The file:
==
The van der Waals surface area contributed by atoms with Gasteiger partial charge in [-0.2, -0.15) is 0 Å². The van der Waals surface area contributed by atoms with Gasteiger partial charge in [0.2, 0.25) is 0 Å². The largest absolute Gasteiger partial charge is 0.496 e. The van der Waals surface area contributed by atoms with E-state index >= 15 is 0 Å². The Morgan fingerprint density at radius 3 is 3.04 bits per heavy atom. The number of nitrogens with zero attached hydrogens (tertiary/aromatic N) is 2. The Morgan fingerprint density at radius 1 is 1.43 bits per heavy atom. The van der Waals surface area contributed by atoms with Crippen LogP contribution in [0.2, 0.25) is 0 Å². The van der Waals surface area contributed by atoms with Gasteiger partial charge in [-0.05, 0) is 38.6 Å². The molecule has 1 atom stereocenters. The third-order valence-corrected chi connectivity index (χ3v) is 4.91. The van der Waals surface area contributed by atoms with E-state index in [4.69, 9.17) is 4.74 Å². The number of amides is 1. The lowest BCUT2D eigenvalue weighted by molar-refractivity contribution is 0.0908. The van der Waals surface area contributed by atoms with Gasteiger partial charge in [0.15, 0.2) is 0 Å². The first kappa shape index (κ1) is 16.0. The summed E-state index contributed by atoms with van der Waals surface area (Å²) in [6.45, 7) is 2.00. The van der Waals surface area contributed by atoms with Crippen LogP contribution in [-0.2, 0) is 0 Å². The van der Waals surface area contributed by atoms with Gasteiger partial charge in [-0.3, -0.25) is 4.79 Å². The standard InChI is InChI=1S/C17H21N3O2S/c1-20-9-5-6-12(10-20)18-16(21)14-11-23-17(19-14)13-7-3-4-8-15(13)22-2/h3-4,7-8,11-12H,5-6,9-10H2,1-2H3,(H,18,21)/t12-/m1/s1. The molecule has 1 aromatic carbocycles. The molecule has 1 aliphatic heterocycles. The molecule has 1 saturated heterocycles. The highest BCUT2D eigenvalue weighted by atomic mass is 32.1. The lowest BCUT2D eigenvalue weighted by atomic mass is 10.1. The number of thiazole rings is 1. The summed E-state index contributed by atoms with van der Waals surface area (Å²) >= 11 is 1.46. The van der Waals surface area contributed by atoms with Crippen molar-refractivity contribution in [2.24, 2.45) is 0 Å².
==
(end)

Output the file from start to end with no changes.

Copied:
The van der Waals surface area contributed by atoms with Gasteiger partial charge in [-0.2, -0.15) is 0 Å². The van der Waals surface area contributed by atoms with Gasteiger partial charge in [0.2, 0.25) is 0 Å². The largest absolute Gasteiger partial charge is 0.496 e. The van der Waals surface area contributed by atoms with E-state index >= 15 is 0 Å². The Morgan fingerprint density at radius 3 is 3.04 bits per heavy atom. The number of nitrogens with zero attached hydrogens (tertiary/aromatic N) is 2. The Morgan fingerprint density at radius 1 is 1.43 bits per heavy atom. The van der Waals surface area contributed by atoms with Crippen LogP contribution in [0.2, 0.25) is 0 Å². The van der Waals surface area contributed by atoms with Gasteiger partial charge in [-0.05, 0) is 38.6 Å². The molecule has 1 atom stereocenters. The third-order valence-corrected chi connectivity index (χ3v) is 4.91. The van der Waals surface area contributed by atoms with E-state index in [4.69, 9.17) is 4.74 Å². The number of amides is 1. The lowest BCUT2D eigenvalue weighted by molar-refractivity contribution is 0.0908. The van der Waals surface area contributed by atoms with Gasteiger partial charge in [0.15, 0.2) is 0 Å². The first kappa shape index (κ1) is 16.0. The summed E-state index contributed by atoms with van der Waals surface area (Å²) in [6.45, 7) is 2.00. The van der Waals surface area contributed by atoms with Crippen LogP contribution in [-0.2, 0) is 0 Å². The van der Waals surface area contributed by atoms with Gasteiger partial charge in [-0.3, -0.25) is 4.79 Å². The standard InChI is InChI=1S/C17H21N3O2S/c1-20-9-5-6-12(10-20)18-16(21)14-11-23-17(19-14)13-7-3-4-8-15(13)22-2/h3-4,7-8,11-12H,5-6,9-10H2,1-2H3,(H,18,21)/t12-/m1/s1. The molecule has 1 aromatic carbocycles. The molecule has 1 aliphatic heterocycles. The molecule has 1 saturated heterocycles. The highest BCUT2D eigenvalue weighted by atomic mass is 32.1. The lowest BCUT2D eigenvalue weighted by atomic mass is 10.1. The number of thiazole rings is 1. The summed E-state index contributed by atoms with van der Waals surface area (Å²) >= 11 is 1.46. The van der Waals surface area contributed by atoms with Crippen molar-refractivity contribution in [2.24, 2.45) is 0 Å².